Iowa astrophysicists provide the eyes for new gamma ray telescope system

Apr 19, 2007
500 Photon Detectors
Iowa State University astrophysicists designed and built four of these cameras for the VERITAS gamma ray telescope system. Each camera contains 500 tube-shaped photo detectors. Credit: Photo contributed by Frank Krennrich/Iowa State University

There's a "First Light Fiesta" in the works at Mt. Hopkins near Amado, Ariz. And Iowa State University astrophysicists will be among those enjoying the celebration of a new telescope system and all the science it will produce.

The $20 million VERITAS telescope system – that's the Very Energetic Radiation Imaging Telescope Array System – at the Fred Lawrence Whipple Observatory south of Tucson doesn't look like the telescope you used in high school. It's made of four reflectors 12 meters across that look like satellite dishes. The reflectors are covered with mirrors that direct light into cameras attached to the front of each dish. Each camera is about 7 feet across and contains 500 tube-shaped photon detectors or pixels. The telescope system is based on techniques Iowa State researchers Richard Lamb and David Carter-Lewis helped develop in the 1980s.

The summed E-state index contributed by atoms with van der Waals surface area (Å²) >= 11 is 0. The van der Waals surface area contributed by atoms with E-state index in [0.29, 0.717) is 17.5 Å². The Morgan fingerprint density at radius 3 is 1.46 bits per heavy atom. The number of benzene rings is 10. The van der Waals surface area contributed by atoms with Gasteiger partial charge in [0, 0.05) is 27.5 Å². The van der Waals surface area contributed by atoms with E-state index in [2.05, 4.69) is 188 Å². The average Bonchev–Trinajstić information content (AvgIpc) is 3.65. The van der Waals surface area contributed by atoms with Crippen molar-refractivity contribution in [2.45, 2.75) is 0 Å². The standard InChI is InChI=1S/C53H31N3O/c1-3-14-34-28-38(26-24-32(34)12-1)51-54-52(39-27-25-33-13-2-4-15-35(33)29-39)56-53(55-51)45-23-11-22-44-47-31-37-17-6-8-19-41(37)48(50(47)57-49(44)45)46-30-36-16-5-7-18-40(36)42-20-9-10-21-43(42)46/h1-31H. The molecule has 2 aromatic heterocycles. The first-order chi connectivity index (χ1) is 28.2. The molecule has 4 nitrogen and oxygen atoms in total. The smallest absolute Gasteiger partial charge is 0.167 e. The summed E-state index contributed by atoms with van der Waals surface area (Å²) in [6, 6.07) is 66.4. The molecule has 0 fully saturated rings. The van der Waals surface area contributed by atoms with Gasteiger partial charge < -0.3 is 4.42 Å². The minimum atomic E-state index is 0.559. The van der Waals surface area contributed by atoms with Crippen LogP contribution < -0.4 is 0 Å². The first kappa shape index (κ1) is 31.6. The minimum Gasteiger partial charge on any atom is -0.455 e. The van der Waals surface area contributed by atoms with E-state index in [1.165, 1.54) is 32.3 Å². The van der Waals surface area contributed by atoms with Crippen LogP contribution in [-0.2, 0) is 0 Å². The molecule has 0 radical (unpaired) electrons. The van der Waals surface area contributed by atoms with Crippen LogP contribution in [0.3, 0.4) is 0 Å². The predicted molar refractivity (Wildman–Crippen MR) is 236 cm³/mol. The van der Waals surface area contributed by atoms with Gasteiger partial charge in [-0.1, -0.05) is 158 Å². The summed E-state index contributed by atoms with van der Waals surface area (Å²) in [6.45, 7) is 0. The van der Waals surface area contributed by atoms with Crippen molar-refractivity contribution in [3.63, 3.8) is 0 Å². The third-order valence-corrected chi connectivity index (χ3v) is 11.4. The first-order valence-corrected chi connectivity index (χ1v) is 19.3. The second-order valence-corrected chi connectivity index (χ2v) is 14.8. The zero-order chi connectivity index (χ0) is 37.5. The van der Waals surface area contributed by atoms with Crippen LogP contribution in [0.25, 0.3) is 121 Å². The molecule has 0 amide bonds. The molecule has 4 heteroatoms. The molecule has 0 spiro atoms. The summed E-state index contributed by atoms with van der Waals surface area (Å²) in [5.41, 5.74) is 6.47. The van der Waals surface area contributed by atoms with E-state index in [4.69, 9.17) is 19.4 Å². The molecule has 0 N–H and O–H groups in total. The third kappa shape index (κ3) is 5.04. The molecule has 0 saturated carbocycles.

All those detectors for the VERITAS system were built in a laboratory on the fourth floor of Iowa State's Zaffarano Physics Addition. It took about $1 million and a lot of work by Iowa State post-doctoral researchers Tomoyuki Nagai and Martin Schroedter to do it.

Frank Krennrich, an Iowa State professor of physics and astronomy and leader of Iowa State's work on the VERITAS project, said the telescope system will be looking for gamma rays from space.

VERITAS is the northern hemisphere's most sensitive instrument for finding that high energy electromagnetic radiation. And gamma rays do have lots of energy: the energy of visible light is one electron volt; gamma rays have energies of one million to one trillion electron volts.